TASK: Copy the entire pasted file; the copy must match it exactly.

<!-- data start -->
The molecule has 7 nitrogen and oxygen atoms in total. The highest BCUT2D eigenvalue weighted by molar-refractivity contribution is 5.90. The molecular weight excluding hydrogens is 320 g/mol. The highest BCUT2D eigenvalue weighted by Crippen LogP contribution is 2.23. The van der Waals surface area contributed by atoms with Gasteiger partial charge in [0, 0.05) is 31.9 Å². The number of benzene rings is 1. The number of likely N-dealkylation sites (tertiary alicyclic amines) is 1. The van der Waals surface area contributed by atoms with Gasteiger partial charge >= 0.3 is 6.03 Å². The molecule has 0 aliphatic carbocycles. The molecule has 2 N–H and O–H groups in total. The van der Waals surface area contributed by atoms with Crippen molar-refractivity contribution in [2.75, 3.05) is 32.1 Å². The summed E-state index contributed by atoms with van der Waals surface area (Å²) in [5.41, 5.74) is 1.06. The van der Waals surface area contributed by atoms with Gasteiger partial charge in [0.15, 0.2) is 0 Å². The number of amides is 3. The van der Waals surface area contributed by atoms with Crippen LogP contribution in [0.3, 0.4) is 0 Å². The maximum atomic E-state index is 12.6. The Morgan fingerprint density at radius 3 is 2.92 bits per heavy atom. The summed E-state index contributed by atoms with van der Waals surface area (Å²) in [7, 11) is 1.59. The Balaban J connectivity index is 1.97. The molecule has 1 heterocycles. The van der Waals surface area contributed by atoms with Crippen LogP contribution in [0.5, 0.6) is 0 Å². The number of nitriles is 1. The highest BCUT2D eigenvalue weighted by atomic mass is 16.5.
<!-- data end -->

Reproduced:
The molecule has 7 nitrogen and oxygen atoms in total. The highest BCUT2D eigenvalue weighted by molar-refractivity contribution is 5.90. The molecular weight excluding hydrogens is 320 g/mol. The highest BCUT2D eigenvalue weighted by Crippen LogP contribution is 2.23. The van der Waals surface area contributed by atoms with Gasteiger partial charge in [0, 0.05) is 31.9 Å². The number of benzene rings is 1. The number of likely N-dealkylation sites (tertiary alicyclic amines) is 1. The van der Waals surface area contributed by atoms with Gasteiger partial charge >= 0.3 is 6.03 Å². The molecule has 0 aliphatic carbocycles. The molecule has 2 N–H and O–H groups in total. The van der Waals surface area contributed by atoms with Crippen molar-refractivity contribution in [2.75, 3.05) is 32.1 Å². The summed E-state index contributed by atoms with van der Waals surface area (Å²) in [5.41, 5.74) is 1.06. The van der Waals surface area contributed by atoms with Gasteiger partial charge in [0.15, 0.2) is 0 Å². The number of amides is 3. The van der Waals surface area contributed by atoms with Crippen LogP contribution in [0.3, 0.4) is 0 Å². The maximum atomic E-state index is 12.6. The Morgan fingerprint density at radius 3 is 2.92 bits per heavy atom. The summed E-state index contributed by atoms with van der Waals surface area (Å²) in [7, 11) is 1.59. The Balaban J connectivity index is 1.97. The molecule has 1 heterocycles. The van der Waals surface area contributed by atoms with Crippen LogP contribution in [0.5, 0.6) is 0 Å². The number of nitriles is 1. The highest BCUT2D eigenvalue weighted by atomic mass is 16.5.